How These Consumer Trends Will Affect Luxury Brands in China in 2018

The tastes of Chinese luxury shoppers are changing rapidly as the country itself is undergoing a dramatic economic and political transformation. In 2018, luxury brands face the question of how Chinese consumers’ mentalities and behaviors will evolve.

Taking into account upcoming political and legislative events, the latest report issued by Mintel China uncovered 5 key trends for brands to expect. Jing Daily selected the top three trends that have unique implications to the luxury industry, and applied our takeaways on how luxury brands could align their strategies accordingly to fit consumers’ changing demands.

1. Consumers Desire Greener Purchases

Because of worsening environmental pollution in China, Chinese consumers have become increasingly aware of the benefits of living green, not simply for egalitarian purposes, but for their own happiness. According to the report, consumers are more likely to purchase ethical brands at a premium price. 58 percent of surveyed consumers indicated that they are willing to pay more for ethical brands, and 58 percent of respondents agree that buying ethical products make them happy.

Industry observation:

A fashion group leading the recent green movement in China is Kering. Kering recently launched a WeChat mini-program called My EP&L (Environmental Profit & Loss),  an environmental impact measurement tool. By choosing the type of material, source of the material, manufacture region etc, consumers can learn about the environmental costs behind their fashion purchases, and can then make ethical choices based on the calculated cost. The lower the cost is, the more environmentally friendly the product is. With increasingly green-minded Chinese consumers, this tool can provide an additional metric to assess the price tag of a luxury item.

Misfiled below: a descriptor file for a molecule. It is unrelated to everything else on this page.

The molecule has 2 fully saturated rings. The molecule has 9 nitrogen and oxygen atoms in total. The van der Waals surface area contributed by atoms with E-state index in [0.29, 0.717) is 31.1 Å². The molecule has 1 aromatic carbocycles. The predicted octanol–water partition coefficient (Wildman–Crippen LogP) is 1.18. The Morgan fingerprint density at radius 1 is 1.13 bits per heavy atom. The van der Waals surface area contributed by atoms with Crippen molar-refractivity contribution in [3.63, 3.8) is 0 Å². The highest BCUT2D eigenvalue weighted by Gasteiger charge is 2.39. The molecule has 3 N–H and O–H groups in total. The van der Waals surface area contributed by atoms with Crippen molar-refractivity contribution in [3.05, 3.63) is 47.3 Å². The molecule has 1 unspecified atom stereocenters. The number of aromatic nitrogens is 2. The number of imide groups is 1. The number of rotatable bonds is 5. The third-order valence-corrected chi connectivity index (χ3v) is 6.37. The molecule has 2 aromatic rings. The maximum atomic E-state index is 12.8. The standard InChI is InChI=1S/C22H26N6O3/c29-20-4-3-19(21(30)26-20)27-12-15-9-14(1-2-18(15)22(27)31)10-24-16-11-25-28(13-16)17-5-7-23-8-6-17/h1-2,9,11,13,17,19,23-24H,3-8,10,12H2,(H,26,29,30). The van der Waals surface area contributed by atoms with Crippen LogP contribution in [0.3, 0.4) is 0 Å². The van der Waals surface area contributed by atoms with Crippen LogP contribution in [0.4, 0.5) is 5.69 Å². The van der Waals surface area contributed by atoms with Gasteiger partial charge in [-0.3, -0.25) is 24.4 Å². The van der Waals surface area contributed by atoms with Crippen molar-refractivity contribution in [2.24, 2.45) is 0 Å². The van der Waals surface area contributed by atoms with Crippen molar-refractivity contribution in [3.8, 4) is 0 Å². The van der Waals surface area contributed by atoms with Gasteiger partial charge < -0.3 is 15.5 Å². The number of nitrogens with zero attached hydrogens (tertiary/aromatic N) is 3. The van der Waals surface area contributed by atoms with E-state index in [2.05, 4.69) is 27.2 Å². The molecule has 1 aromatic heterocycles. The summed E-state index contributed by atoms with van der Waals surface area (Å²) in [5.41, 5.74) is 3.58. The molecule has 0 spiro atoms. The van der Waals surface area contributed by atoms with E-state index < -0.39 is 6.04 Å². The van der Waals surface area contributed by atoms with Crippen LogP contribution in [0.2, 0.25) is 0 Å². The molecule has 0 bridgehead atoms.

2. Consumers Desire a Way to Relieve Societal Pressure

The report also said that increased social stress is driving China’s younger generations to demand alternative ways of relaxation. Chinese culture’s emphasis on academic and social achievement puts pressure on individuals by comparing them with their peers. As a result, young Chinese want to flee to a virtual world to escape from reality and desire a more playful way to interact with their physical surroundings.

Industry observation:

With innovative use of retail space, luxury brands can provide a gateway for Chinese consumers to take a short break from reality. Brands can apply the traditional notion of retail therapy like extravaganza shopping, but also seek to enrich consumer experiences. Active athleisure brand Lululemon provides a good example with its strong background in experiential retail. The brand invites consumers to join group yoga and meditation activities as part of their regular retail store strategy to attract loyal fans.

3. Mobile Interaction Will Become a Must For Consumers

With many new changes stimulating innovation in the industry, brands need to pay attention to some ongoing trends such as interaction on mobile platforms. Consumers are embracing mobile for the convenience it brings, whether it’s about posting on social media, watching live-streaming and videos, or spending on m-commerce. Brands who do not have an easily accessible mobile platform will be seen as incompetent by Chinese consumers in 2018. Mintel research shows that mobile platforms are where consumers live and breath 24/7. 87 percent of Chinese consumers in tier 1-3 cities used mobile payments in 2017, up from 69 percent in 2016. What’s more, virtual reality (VR) and augmented reality (AR) will increasingly integrate with mobile, allowing greater convenience and efficiency for consumers.

Industry observation:

Luxury brands who have a weak mobile presence in China will face serious challenges. Even if the luxury industry is not traditionally a pioneer in digital spaces, Chinese consumers have become accustomed to the idea of doing everything on mobile and consumers’ digital experiences will affect the value of a brand’s image. In some instances, consumers have complained that their experiences on a brand’s mini-program were not ideal and actually discouraged their attempts to further engage digitally. Moreover, these digital experiences left them with a bad impression of the brand as a whole. Another example of this finding is our recent report, which uncovered the grey practice of sales associates using WeChat to communicate with their clients, further reflecting consumers’ desire to infuse their in-store shopping experience with mobile usage.

Categories

Consumer, Market Trends

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